In New York

MANHATTAN-BRIDGE-01-FB-FLCKR-36MP-2Heavy Metal – F/8, 30 secs, 24mm, ISO 100

Ever since I got my 36MP FX camera I began the lazy journey of not doing much stitching. But I will be back. I just just got my panoramic leveler that I need to use. Also I have just acquired a new 50mm lens for the sole purpose of stitching. My go to lens which is a prime 24mm is pretty wide in full frame but not too wide compared to using stitch. Sometimes, you just don’t need to stitch everything up, some stitched photos are too busy. Some elements need not be included in the photo for the sake of stitching.

We were in Tampa for a quite two weeks, we enjoyed the humidity over there. And right now we are back in the East Coast. The company that I worked for afforded me to fly anywhere in the country just for work. I work as a telecom field engineer. Sometimes, I asked my boss when are we gonna have Utah projects because I want to stay there for like two months straight to take photos in my spare time. My boss is pretty cool, he knows I shoot landscape.

MANHATTAN-01-FB-FLCKR-36MPBusiness District At Night – F/8, 6 secs, 24mm, ISO 320

When we were in New York, we walked through Manhattan Bridge to have good vantage point of lower Manhattan. The walk way have a fence but at the first pillar when you are coming from Manhattan, there is a hole in the fence. A DSLR would just fit right into the hole and you’d be ready to shoot long exposure. The only problem was too much vibration because of incoming trains. There were trains every 2 minutes. I had to lower my shutter and timing them when there is no trains coming. Took 20 6-second photos and stacked them in Photoshop to get some trail lights.

BROOKLYN-BRIDGE-01-FB-FLCKR-36MPUnder The Bridge – F/8, 30 secs, 24mm, ISO 100

Under the Brooklyn bridge downtown was our destination the next day. To our dismay, there was an on going construction near the big pylons and they closed the access. I would have used the pylons as foreground but what can you do? You just have to shoot what you can shoot at the moment or else you will go home empty handed.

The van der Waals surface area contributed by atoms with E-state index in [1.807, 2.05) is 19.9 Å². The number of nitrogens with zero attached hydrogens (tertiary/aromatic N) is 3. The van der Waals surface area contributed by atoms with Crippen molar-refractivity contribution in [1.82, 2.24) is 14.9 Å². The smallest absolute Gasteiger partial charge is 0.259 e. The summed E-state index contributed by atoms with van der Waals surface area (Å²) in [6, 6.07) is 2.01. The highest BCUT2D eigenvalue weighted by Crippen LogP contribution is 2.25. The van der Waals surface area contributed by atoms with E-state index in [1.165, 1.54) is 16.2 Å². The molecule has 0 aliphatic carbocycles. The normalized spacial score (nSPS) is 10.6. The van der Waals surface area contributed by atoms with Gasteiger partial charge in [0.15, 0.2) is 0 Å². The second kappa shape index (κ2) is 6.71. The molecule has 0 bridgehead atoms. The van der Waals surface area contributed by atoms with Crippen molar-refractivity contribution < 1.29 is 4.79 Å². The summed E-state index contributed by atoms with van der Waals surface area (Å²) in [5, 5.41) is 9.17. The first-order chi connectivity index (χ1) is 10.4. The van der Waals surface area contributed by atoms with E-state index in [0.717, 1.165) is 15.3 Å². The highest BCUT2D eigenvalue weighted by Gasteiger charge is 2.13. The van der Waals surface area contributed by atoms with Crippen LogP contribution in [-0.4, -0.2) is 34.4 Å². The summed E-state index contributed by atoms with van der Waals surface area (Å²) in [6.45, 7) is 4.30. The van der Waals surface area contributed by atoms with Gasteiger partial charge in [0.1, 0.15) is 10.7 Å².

Until next time…

To all the piers I’ve shot before

REDINGTON-TAMPA-01-FB-FLCKR-36MPBait & Tackle, Redington, FL – F/22, 258 secs, 50mm, ISO 100

If you are a landscape photographer in Utah, obviously your subject will be big rock formations, mountains with snowcaps, all the good stuff mother nature can offer. But, if you are in Florida there are only piers, LOL.
To add more drama to these simple subjects, you must have a good combination of light and composition. All of these added result to a good photo out of simple or ordinary subjects.

BALLAST POINT-TAMPA-02-ZEN-FAA-36MP-2Ballast Point Sunrise, Tampa, FL – F/11, 130 secs, 24mm, ISO 100

I have used either a 6-stop or a 10-stop ND filters in these photos to have very long exposures. These are essential tools for a landscape photographer. Don’t you know that they have now a 15-stop ND filter?

DUNEDIN-TAMPA-01-FB-FLCKR-36MPReckless Abandon, Dunedin, FL – F/22, 300 secs, 24mm, ISO 100

BALLAST POINT-TAMPA-01-FB-FLCKR-36MPBallast Point Twilight, Tampa, FL – F/8, 306 secs, 24mm, ISO 100

BALLAST POINT-TAMPA-03-ZEN-FAA-36MP-2Ballast Point At Dawn, Tampa, FL – F/6.3, 307 secs, 24mm, ISO 100

Stitching limitation 02: Very long exposures

DUNEDIN-TAMPA-01-FB-FLCKR-36MPReckless Abandon – F/10, 258 secs, 24mm, ISO 100

One of the limitations of digital panoramic stitching is very long exposures. I have mentioned this in the past that it is very difficult to stitch images in Photoshop 100 seconds apart. Ideally, stitching is not really meant for very long exposures specially when the light is dynamic; sunrises and sunsets. The stitches will be very visible and it will just look like crap and it’s very difficult to correct in POST.

TAMPA-01-FB-FLCKR-36MPTampa Skyline – F/18, 194 secs, 24mm, ISO 100

But why do very long exposures? Because it adds drama to photographs and for me it is the opposite of a snapshot. I don’t like snapshots personally, photos taken effortlessly with no passion. Drama is capturing motion like slow moving waves or slow moving clouds. With the aid of neutral density filters these are possible. The first photo is with the help of 6-stop ND at 258 second exposure and the second photo with 10-stop ND at 194 seconds.